Nebraska resident Pamela Trewhitt filed the lawsuit claiming that ConAgra falsely marketed the butter substitute as fat-free and "calorie-free, even though it contains 832 calories and 93 grams of fat per 8-oz bottle. The lawsuit also claims that the nutrition information on the label underestimates the amount of fat and calories in the products by using artificially small serving sizes of one to five sprays.
Defendant knew or should have known that its product was mislabeled and engendered confusion among consumers," the lawsuit states. It cites numerous Internet complaints about the spray by consumers who couldnt figure out why they werent losing weight until they discovered that Parkay Spray was the culprit. I was literally taking the top of the fat and calorie free butter spray and pouring it on my carefully steamed veggies when I found out that a bottle of that stuff is 90 fat grams. I was going through two bottles a week, and working out and getting fat and unhealthy, one plaintiff alleges.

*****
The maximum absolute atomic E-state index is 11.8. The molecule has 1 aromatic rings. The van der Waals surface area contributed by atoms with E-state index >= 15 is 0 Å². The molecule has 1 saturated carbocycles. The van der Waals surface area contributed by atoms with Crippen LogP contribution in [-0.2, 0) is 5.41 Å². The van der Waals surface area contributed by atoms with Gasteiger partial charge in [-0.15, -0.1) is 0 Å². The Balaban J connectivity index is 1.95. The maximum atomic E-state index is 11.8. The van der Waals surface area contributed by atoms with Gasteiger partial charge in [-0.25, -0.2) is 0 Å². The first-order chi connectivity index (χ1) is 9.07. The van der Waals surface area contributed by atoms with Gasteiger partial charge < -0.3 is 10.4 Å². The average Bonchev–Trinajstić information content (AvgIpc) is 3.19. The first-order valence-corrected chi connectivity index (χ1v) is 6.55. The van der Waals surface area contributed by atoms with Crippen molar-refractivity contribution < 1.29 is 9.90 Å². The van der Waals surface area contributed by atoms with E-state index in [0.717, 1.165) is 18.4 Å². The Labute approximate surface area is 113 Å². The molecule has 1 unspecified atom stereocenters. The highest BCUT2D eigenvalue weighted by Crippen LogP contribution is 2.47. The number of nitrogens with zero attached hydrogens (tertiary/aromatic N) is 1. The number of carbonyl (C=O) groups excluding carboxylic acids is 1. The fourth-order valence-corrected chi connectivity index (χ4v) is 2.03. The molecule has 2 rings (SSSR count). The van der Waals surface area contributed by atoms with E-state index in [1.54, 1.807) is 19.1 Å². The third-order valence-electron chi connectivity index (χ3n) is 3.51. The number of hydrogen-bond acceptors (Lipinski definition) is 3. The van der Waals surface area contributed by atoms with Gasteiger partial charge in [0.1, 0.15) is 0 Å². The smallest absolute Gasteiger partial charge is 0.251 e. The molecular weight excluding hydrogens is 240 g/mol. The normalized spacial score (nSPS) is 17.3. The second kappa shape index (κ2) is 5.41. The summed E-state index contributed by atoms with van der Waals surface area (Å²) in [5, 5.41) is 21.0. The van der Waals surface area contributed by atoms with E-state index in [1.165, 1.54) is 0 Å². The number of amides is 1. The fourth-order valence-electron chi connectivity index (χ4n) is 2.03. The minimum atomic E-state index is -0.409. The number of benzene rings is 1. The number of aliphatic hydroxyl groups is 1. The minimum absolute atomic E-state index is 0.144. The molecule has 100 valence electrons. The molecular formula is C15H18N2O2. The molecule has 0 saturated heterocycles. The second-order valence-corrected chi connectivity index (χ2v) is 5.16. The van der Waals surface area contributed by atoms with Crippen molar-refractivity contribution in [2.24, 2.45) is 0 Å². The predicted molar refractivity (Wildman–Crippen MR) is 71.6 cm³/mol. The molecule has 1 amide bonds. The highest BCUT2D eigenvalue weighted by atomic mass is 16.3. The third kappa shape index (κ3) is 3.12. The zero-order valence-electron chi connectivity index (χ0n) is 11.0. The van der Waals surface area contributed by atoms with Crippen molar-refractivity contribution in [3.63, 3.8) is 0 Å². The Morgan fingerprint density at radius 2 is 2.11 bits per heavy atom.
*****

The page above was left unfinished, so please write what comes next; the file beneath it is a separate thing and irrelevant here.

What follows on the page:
The lawsuit accuses ConAgra Foods of violating the Nebraska Consumer Protection Act, intentional and negligent misrepresentation, reaping ill-gotten profits, and fraud. Plaintiffs are seeking more than $5 million in damages as well as an injunction barring ConAgra from labeling Parkay Spray as fat-free and calorie-free.